MK Czerwiec collects, reads, creates, and teaches about graphic medicine comics. She is a co-author of the book Graphic Medicine Manifesto, creator of the graphic memoir Taking Turns: Stories from HIV/AIDS Care Unit 371, and co-manager of the Graphic Medicine website. Czerwiec has a BA in English and Philosophy from Loyola University Chicago and a BSN in Nursing from Rush University. She has an MA in Medical Humanities and Bioethics from Northwestern University-Feinberg School of Medicine.
Image courtesy MK Czerwiec
Interview of April 14, 2020
Alexandra Wang: What is graphic medicine?
MK Czerwiec: Graphic medicine is a multifaceted approach depicting health and health care using text and visuals in the form of comics. Graphic medicine is used for reflection, storytelling, and education on illness and caregiving.
Images courtesy MK Czerwiec
Alexandra Wang: You are often referred to as ‘Comic Nurse.” How do you use graphic medicine in your role as a nurse?
MK Czerwiec: Graphic medicine can be used to explain an experience that cannot be expressed in only words. Images can show what and how a person is thinking at a key moment.
Graphic medicine can be used to explain an experience that cannot be expressed in only words.
Alexandra Wang: What inspired you to pursue graphic medicine?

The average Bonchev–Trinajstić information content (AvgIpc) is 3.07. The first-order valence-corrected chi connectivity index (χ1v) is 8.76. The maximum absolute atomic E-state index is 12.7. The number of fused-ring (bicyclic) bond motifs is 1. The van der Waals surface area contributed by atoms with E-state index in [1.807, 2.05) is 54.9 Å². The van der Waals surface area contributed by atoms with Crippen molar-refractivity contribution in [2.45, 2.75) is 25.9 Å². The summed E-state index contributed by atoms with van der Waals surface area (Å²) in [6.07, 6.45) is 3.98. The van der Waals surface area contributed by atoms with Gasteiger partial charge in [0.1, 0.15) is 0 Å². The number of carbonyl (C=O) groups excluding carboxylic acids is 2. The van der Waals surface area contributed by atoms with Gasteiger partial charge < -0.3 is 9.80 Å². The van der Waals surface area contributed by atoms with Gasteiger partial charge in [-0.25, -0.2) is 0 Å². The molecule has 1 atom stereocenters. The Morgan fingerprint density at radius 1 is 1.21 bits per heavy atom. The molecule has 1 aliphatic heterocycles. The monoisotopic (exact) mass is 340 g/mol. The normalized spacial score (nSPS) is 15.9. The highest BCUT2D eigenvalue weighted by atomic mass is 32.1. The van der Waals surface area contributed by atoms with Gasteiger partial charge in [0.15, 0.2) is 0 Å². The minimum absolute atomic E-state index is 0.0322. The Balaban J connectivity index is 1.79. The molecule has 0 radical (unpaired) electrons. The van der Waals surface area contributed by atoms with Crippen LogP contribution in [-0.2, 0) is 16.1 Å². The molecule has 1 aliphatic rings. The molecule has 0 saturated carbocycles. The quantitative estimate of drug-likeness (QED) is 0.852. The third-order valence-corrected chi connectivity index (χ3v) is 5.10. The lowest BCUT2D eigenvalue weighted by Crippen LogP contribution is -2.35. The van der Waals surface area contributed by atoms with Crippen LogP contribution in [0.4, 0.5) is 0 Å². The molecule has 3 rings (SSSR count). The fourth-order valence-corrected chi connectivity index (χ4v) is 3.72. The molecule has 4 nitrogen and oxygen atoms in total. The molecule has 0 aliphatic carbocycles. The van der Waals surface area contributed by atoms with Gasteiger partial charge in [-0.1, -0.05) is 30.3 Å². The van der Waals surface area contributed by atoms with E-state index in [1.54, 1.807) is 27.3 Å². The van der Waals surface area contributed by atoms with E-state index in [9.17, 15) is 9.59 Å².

MK Czerwiec: My experiences as an AIDS nurse inspired me to go into graphic medicine. Initially, I did not intend to write about my experiences as a comic. I tried journaling and painting. But I realized a combination of words and pictures allowed me to articulate my thoughts more fully and completely.
Alexandra Wang: Tell me about your graphic memoir, Taking Turns: Stories from HIV/AIDS Unit 371.
Image courtesy MK Czerwiec
MK Czerwiec: Taking Turns was supposed to be a historical novel of HIV/AIDS Care Unit 371 at Illinois Masonic Hospital. It is based on an oral history project of patients. There was a divide between the medical professionals and patients at the time. My graphic memoir helped me to connect to the patients, families, and staff members. The graphic memoir format gave me a lot of freedom because I could switch between words and images for scenes.
My graphic memoir helped me to connect to the patients, families, and staff members.
Alexandra Wang: What is the significance of the title Taking Turns?